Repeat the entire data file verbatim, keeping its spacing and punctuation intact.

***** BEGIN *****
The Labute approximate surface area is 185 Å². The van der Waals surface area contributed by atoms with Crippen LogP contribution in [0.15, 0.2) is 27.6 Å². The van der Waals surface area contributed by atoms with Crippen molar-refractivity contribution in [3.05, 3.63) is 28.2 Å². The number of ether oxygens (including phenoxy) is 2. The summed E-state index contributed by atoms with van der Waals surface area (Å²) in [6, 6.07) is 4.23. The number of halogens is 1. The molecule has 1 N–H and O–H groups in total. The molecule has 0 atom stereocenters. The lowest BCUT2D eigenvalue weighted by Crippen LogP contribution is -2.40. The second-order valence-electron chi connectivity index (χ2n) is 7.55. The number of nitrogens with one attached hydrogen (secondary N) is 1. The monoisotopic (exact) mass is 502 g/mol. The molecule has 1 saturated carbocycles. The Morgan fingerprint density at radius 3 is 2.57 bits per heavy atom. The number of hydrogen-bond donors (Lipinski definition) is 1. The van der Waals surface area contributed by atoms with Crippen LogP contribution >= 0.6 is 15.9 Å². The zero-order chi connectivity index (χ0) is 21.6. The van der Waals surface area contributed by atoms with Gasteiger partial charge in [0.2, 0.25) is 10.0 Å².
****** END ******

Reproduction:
The Labute approximate surface area is 185 Å². The van der Waals surface area contributed by atoms with Crippen LogP contribution in [0.15, 0.2) is 27.6 Å². The van der Waals surface area contributed by atoms with Crippen molar-refractivity contribution in [3.05, 3.63) is 28.2 Å². The number of ether oxygens (including phenoxy) is 2. The summed E-state index contributed by atoms with van der Waals surface area (Å²) in [6, 6.07) is 4.23. The number of halogens is 1. The molecule has 1 N–H and O–H groups in total. The molecule has 0 atom stereocenters. The lowest BCUT2D eigenvalue weighted by Crippen LogP contribution is -2.40. The second-order valence-electron chi connectivity index (χ2n) is 7.55. The number of nitrogens with one attached hydrogen (secondary N) is 1. The monoisotopic (exact) mass is 502 g/mol. The molecule has 1 saturated carbocycles. The Morgan fingerprint density at radius 3 is 2.57 bits per heavy atom. The number of hydrogen-bond donors (Lipinski definition) is 1. The van der Waals surface area contributed by atoms with Crippen LogP contribution >= 0.6 is 15.9 Å². The zero-order chi connectivity index (χ0) is 21.6. The van der Waals surface area contributed by atoms with Gasteiger partial charge in [0.2, 0.25) is 10.0 Å².